Host an Event Volunteer Join Tickets

Support the plant database you love!

Q. Who is Mr. Smarty Plants?

A: There are those who suspect Wildflower Center volunteers are the culpable and capable culprits. Yet, others think staff members play some, albeit small, role. You can torture us with your plant questions, but we will never reveal the Green Guru's secret identity.

Help us grow by giving to the Plant Database Fund or by becoming a member

Did you know you can access the Native Plant Information Network with your web-enabled smartphone?

Share

Ask Mr. Smarty Plants

Ask Mr. Smarty Plants is a free service provided by the staff and volunteers at the Lady Bird Johnson Wildflower Center.

Search Smarty Plants
See a list of all Smarty Plants questions

Please forgive us, but Mr. Smarty Plants has been overwhelmed by a flood of mail and must take a break for awhile to catch up. We hope to be accepting new questions again soon. Thank you!

Need help with plant identification, visit the plant identification page.

 
rate this answer
Not Yet Rated

Sunday - July 03, 2016

From: Birmingham, AL
Region: Southeast
Topic: Seeds and Seeding, Shrubs
Title: Savannah Holly True to Seed?
Answered by: Anne Van Nest

QUESTION:

I read your information on Savannah holly. Does this mean that none of the berries will produce a Savannah holly (Ilex x attenuata) but will either be Ilex cassine or Ilex opaca seeds? Thanks so much in advance. It was a great berry year and the robins and cedar waxwings feasted here this weekend.

ANSWER:

The US Forest Service factsheet by Edward Gilman and Dennis Watson identifies Savannah Holly as Ilex x attenuata 'Savannah.' As you have read, and what is listed on the Missouri Botanical Garden website. is that Ilex x attenuata is a cross between I. cassine and I. opaca (both parents share common native territory in the far southeastern U.S. (coastal NC to Florida). 'Savannah; is a narrow, columnar to open, pyramidal form that was discovered by W. H. Robertson, Commissioner of Parks in Savannah, Georgia and has been available in commerce since 1953. So the fruit of 'Savannah' could have characteristics of I x attenuata, I. cassine or I. opaca. It is doubtful that the seed from your 'Savannah' will be true to type. Most nursery propagators will have taken cuttings of female trees so that the resulting plant has fruit.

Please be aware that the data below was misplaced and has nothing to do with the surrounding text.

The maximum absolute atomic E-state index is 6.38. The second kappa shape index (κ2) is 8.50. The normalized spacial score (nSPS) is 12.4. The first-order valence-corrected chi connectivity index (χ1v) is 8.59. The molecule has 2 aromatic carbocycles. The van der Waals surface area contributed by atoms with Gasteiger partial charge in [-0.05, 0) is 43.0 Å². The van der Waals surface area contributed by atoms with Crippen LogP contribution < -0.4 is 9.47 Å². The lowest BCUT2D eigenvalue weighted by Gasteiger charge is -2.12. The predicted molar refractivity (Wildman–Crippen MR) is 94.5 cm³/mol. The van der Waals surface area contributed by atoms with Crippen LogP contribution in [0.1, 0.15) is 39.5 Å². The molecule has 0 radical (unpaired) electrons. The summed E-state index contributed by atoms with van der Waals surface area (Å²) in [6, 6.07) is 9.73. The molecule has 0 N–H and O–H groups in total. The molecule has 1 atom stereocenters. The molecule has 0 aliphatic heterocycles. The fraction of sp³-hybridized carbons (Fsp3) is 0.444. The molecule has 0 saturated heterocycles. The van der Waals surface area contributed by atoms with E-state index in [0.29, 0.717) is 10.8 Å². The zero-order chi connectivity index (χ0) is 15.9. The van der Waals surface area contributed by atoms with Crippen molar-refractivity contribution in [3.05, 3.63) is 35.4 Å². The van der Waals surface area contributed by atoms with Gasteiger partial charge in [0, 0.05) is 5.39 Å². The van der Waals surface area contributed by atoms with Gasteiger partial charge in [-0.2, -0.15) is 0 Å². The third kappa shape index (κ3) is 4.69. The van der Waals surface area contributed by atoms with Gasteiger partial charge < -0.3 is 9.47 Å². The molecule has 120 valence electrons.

Glad that the birds found the holly fruit and feasted on them.

 

From the Image Gallery


American holly
Ilex opaca

More Seeds and Seeding Questions

Problems with Eves necklacepods (Styphnolobium affine)
March 25, 2008 - Mr. S-P, I urgently need your advice regarding two Eve's necklacepods that appear to be dying. They are in two completely different areas of my yard. One began leafing out and then the leaves sh...
view the full question and answer

Research on Atriplex confertifolia in Austin
January 21, 2010 - I have heard a lot about Atriplex confertifolia (Shadscale). Has the Center done any research/trial growing of this plant for possible adaptability to Hill Country (west Austin) area? If this is a ca...
view the full question and answer

Abundance of acorns from Wimberley TX
November 22, 2013 - We have lived in Wimberley since 1999 and this is the first time we have had such a huge abundance of acorns on our Oak trees, which is surprising considering the drought we have been in the last few ...
view the full question and answer

Controlling erosion with grasses in Dallas, TX
October 19, 2013 - After consulting with several geological engineers and the city of Dallas engineers - we know that our severe erosion problem can only be fixed by building a 35' foot high gabion wall about 150' in ...
view the full question and answer

Native lawn grass for Seabrook TX
March 12, 2013 - We want to seed our lawn in Seabrook, Tx.77586 with a Natural Grass replacing our St. Augustine Grass. I think there is one that is drought resistant (only water it twice a month.) and that does not g...
view the full question and answer

Support the Wildflower Center by Donating Online or Becoming a Member today.